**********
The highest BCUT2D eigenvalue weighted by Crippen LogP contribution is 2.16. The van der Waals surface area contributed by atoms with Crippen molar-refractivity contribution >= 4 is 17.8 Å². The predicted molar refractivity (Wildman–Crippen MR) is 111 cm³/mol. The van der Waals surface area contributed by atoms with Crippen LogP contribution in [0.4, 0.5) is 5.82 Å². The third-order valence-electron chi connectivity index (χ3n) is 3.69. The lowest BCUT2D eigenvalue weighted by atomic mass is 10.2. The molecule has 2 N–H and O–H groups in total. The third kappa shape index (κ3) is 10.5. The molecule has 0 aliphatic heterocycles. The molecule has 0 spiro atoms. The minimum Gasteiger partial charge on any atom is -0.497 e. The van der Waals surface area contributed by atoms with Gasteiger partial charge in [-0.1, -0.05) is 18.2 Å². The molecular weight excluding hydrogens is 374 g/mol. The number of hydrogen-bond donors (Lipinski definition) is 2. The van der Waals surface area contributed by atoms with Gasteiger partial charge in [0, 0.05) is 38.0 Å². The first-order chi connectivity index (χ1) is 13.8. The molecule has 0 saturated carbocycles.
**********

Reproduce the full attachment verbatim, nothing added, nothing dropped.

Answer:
The highest BCUT2D eigenvalue weighted by Crippen LogP contribution is 2.16. The van der Waals surface area contributed by atoms with Crippen molar-refractivity contribution >= 4 is 17.8 Å². The predicted molar refractivity (Wildman–Crippen MR) is 111 cm³/mol. The van der Waals surface area contributed by atoms with Crippen LogP contribution in [0.4, 0.5) is 5.82 Å². The third-order valence-electron chi connectivity index (χ3n) is 3.69. The lowest BCUT2D eigenvalue weighted by atomic mass is 10.2. The molecule has 2 N–H and O–H groups in total. The third kappa shape index (κ3) is 10.5. The molecule has 0 aliphatic heterocycles. The molecule has 0 spiro atoms. The minimum Gasteiger partial charge on any atom is -0.497 e. The van der Waals surface area contributed by atoms with Gasteiger partial charge in [-0.1, -0.05) is 18.2 Å². The molecular weight excluding hydrogens is 374 g/mol. The number of hydrogen-bond donors (Lipinski definition) is 2. The van der Waals surface area contributed by atoms with Gasteiger partial charge in [0, 0.05) is 38.0 Å². The first-order chi connectivity index (χ1) is 13.8. The molecule has 0 saturated carbocycles.